Lee Maracle & others head to Kingston Writers’ Festival

Previewing the festival with noted Indigenous author

Supplied by Kingston WritersFest; Photo by Columpa Bobb

This fall, Lee Maracle will be taking her latest book, My Conversations with Canadians, to the Kingston WritersFest, which runs from September 27 to October 1. 

There, she’ll be appearing alongside authors from around the world, including Pulitzer Prize winner Michael Chabon and celebrated Canadian authors such as Elan Mastai and Kathleen Winter. 

For Maracle, it’s another step in a journey that began roughly four decades ago.

In the 1970s, a group of Indigenous youth sat in Lee Maracle’s house and pledged to do something with their lives. They wanted to move forward and revitalize their nation, to break out of the cycle of poverty and suicide that plagued their families and peers. Maracle was 22 at the time and pledged to become a writer for a similar reason. 

“We didn’t want to lose our cultural selves in the process, but we needed to go forward because the poverty was unbearable in our communities,” she explained. “So that’s where it all started.” 

Now 67 years old, Maracle is one of the most respected authors in Canada. She’s taught in universities across the country and in the United States and is currently teaching at the University of Toronto. Her first novel, Bobbi Lee, Indian Rebel, was published in 1975 and since then, her over 30 published works have become some of the best-known Indigenous literature in Canada. 

Maracle’s success today would’ve been unimaginable in Canada in the 1950s and 60s when she was growing up. “In school, there was only one Indigenous author I knew about. And I was the second one,” she said. 

“In those days”, she said, it was as if “no one believed that Indigenous people could even read.” 

She credits earlier Indigenous authors, such as Maria Campbell, whose classic memoir Half-Breed was released just two years before her own debut, for creating a wave of acceptance and opportunity which bolstered her confidence as she entered the literary world. 

She describes that experience as happening still among Indigenous youth today. 

“I have had people tell me that we as writers have changed things for young Native people. There is more opportunity now, upward mobility that didn’t exist when I was young.”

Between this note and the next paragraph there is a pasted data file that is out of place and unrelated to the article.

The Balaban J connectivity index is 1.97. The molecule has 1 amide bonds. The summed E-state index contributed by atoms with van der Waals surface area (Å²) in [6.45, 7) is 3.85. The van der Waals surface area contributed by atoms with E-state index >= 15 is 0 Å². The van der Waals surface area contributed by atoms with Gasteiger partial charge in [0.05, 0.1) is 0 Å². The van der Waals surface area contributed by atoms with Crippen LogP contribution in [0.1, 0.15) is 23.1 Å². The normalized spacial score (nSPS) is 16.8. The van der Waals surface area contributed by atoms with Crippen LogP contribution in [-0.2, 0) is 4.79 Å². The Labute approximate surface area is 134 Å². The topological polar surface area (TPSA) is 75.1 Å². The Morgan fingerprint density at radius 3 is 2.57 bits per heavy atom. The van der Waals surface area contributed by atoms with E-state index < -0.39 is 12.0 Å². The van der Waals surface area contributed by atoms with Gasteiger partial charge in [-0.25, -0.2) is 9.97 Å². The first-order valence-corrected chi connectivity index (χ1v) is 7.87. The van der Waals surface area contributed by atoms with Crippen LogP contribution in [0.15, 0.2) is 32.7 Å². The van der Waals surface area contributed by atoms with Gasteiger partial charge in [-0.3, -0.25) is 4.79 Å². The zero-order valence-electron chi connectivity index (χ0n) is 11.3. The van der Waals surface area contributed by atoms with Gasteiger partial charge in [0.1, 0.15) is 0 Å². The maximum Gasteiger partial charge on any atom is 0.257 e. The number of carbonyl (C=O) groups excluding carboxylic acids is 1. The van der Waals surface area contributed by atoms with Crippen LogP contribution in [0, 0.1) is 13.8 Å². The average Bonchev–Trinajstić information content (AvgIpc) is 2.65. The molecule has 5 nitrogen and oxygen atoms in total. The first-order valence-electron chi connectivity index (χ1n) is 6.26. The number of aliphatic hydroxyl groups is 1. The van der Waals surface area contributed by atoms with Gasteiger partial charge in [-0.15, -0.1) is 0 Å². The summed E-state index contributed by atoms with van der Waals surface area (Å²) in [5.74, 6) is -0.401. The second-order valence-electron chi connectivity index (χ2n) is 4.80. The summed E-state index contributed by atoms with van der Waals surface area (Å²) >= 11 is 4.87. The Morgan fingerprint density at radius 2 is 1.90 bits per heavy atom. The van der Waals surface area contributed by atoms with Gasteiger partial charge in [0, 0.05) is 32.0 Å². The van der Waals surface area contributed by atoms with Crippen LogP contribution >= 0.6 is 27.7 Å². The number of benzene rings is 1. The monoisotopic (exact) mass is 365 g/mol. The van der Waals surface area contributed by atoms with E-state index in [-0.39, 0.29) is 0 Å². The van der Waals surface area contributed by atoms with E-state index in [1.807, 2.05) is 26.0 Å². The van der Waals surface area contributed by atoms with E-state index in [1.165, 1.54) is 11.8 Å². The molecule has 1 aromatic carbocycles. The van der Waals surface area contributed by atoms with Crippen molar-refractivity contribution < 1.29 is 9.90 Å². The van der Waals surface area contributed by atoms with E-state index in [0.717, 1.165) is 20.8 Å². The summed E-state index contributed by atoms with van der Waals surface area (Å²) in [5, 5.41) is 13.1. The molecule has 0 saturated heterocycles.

Arguably, Maracle’s participation in the literary community and attendance at events like WritersFest has contributed to this new ground. 

At Maracle’s first writer’s festival, she was awestruck simply by the amount of books that were piled in one spot. “There’s something magical about it,” she described, “it’s wonderful.” 

Several hundred festivals later, that magic hasn’t died. Now, the most important part for her is getting the chance to meet other writers. 

We teach each other,” she said. As an author, “nobody expects to go past their next book, so they’re always trying to get better. I’m very grateful to those who think my books are worthy of their attention.”

For Maracle, a book can be life-changing. She explained that her favourites are the ones where “I have to read every line, because if I skip a line, I’ll miss something.”

“Life is like that,” she said. “Lives appear simple only in retrospect. They’re complicated in the moment. There’s nothing easy about living. When you write about it, you create a heroism of an ordinary sort.” 

“Books teach children that they can do stuff, and not in that bossy way that a lot of adults have [when they say that] you can do anything you want, but through the characters’ intelligence, drive and spirit, that gets inside you and opens you up to your own possibilities,” she said. 

She hopes that her novels, and those of other authors, will continue to motivate Indigenous youth. 

“When you’re reading at 16 and you’re thinking about what to do you with the rest of your life,” she said, “they tell you: don’t waste it. You can do great things.” 

Kingston WritersFest presents an opportunity for authors to connect and inspire their greater community. It allows for the exhibition of important perspectives in a climate that is often pessimistic about the value of an education in the arts. It’s also a chance for students to understand and remember the impact of the written word. 


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